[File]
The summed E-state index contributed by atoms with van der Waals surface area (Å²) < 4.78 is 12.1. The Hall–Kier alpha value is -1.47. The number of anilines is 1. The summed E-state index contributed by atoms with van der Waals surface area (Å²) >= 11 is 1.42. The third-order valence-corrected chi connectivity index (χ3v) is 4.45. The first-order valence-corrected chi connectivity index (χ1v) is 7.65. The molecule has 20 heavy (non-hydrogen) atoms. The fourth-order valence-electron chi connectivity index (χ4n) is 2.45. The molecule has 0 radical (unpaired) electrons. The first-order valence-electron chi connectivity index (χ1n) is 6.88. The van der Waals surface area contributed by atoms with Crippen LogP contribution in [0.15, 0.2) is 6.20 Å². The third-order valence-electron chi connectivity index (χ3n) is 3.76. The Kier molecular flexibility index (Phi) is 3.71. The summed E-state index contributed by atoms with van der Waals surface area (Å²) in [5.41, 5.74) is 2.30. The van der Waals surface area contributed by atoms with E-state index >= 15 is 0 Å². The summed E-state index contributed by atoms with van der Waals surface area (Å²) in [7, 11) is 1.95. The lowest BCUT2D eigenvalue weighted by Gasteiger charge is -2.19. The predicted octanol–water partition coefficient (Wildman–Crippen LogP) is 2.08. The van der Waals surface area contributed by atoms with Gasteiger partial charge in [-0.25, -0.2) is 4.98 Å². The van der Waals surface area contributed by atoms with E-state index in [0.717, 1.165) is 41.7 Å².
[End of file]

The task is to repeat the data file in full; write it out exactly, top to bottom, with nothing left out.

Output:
The summed E-state index contributed by atoms with van der Waals surface area (Å²) < 4.78 is 12.1. The Hall–Kier alpha value is -1.47. The number of anilines is 1. The summed E-state index contributed by atoms with van der Waals surface area (Å²) >= 11 is 1.42. The third-order valence-corrected chi connectivity index (χ3v) is 4.45. The first-order valence-corrected chi connectivity index (χ1v) is 7.65. The molecule has 20 heavy (non-hydrogen) atoms. The fourth-order valence-electron chi connectivity index (χ4n) is 2.45. The molecule has 0 radical (unpaired) electrons. The first-order valence-electron chi connectivity index (χ1n) is 6.88. The van der Waals surface area contributed by atoms with Crippen LogP contribution in [0.15, 0.2) is 6.20 Å². The third-order valence-electron chi connectivity index (χ3n) is 3.76. The Kier molecular flexibility index (Phi) is 3.71. The summed E-state index contributed by atoms with van der Waals surface area (Å²) in [5.41, 5.74) is 2.30. The van der Waals surface area contributed by atoms with E-state index >= 15 is 0 Å². The summed E-state index contributed by atoms with van der Waals surface area (Å²) in [7, 11) is 1.95. The lowest BCUT2D eigenvalue weighted by Gasteiger charge is -2.19. The predicted octanol–water partition coefficient (Wildman–Crippen LogP) is 2.08. The van der Waals surface area contributed by atoms with Gasteiger partial charge in [-0.25, -0.2) is 4.98 Å². The van der Waals surface area contributed by atoms with E-state index in [0.717, 1.165) is 41.7 Å².